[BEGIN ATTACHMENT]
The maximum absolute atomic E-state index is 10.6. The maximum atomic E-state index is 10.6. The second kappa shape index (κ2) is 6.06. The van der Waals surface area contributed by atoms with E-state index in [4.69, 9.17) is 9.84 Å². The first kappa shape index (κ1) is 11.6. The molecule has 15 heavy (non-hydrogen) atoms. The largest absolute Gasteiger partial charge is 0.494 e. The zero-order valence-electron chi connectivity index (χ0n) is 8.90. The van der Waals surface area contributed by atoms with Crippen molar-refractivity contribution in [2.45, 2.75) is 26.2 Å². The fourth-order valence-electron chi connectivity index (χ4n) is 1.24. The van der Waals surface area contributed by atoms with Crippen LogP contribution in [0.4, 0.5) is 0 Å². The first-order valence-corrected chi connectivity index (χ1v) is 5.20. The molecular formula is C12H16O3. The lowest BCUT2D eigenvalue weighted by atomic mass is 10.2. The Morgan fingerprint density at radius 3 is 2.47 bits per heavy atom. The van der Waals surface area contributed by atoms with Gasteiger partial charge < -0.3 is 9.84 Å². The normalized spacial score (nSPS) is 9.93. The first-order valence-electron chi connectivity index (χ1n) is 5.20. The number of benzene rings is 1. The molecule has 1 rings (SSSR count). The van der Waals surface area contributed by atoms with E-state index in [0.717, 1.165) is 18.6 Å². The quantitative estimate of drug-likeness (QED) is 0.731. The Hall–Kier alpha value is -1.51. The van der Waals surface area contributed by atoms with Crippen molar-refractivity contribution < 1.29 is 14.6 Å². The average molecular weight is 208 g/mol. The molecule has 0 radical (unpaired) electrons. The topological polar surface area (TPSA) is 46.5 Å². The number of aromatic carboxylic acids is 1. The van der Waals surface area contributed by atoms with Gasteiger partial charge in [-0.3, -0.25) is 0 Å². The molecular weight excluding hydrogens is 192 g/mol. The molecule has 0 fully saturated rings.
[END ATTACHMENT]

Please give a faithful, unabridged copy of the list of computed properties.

The maximum absolute atomic E-state index is 10.6. The maximum atomic E-state index is 10.6. The second kappa shape index (κ2) is 6.06. The van der Waals surface area contributed by atoms with E-state index in [4.69, 9.17) is 9.84 Å². The first kappa shape index (κ1) is 11.6. The molecule has 15 heavy (non-hydrogen) atoms. The largest absolute Gasteiger partial charge is 0.494 e. The zero-order valence-electron chi connectivity index (χ0n) is 8.90. The van der Waals surface area contributed by atoms with Crippen molar-refractivity contribution in [2.45, 2.75) is 26.2 Å². The fourth-order valence-electron chi connectivity index (χ4n) is 1.24. The van der Waals surface area contributed by atoms with Crippen LogP contribution in [0.4, 0.5) is 0 Å². The first-order valence-corrected chi connectivity index (χ1v) is 5.20. The molecular formula is C12H16O3. The lowest BCUT2D eigenvalue weighted by atomic mass is 10.2. The Morgan fingerprint density at radius 3 is 2.47 bits per heavy atom. The van der Waals surface area contributed by atoms with Gasteiger partial charge < -0.3 is 9.84 Å². The normalized spacial score (nSPS) is 9.93. The first-order valence-electron chi connectivity index (χ1n) is 5.20. The number of benzene rings is 1. The molecule has 1 rings (SSSR count). The van der Waals surface area contributed by atoms with E-state index in [0.717, 1.165) is 18.6 Å². The quantitative estimate of drug-likeness (QED) is 0.731. The Hall–Kier alpha value is -1.51. The van der Waals surface area contributed by atoms with Crippen molar-refractivity contribution < 1.29 is 14.6 Å². The average molecular weight is 208 g/mol. The molecule has 0 radical (unpaired) electrons. The topological polar surface area (TPSA) is 46.5 Å². The number of aromatic carboxylic acids is 1. The van der Waals surface area contributed by atoms with Gasteiger partial charge in [-0.3, -0.25) is 0 Å². The molecular weight excluding hydrogens is 192 g/mol. The molecule has 0 fully saturated rings.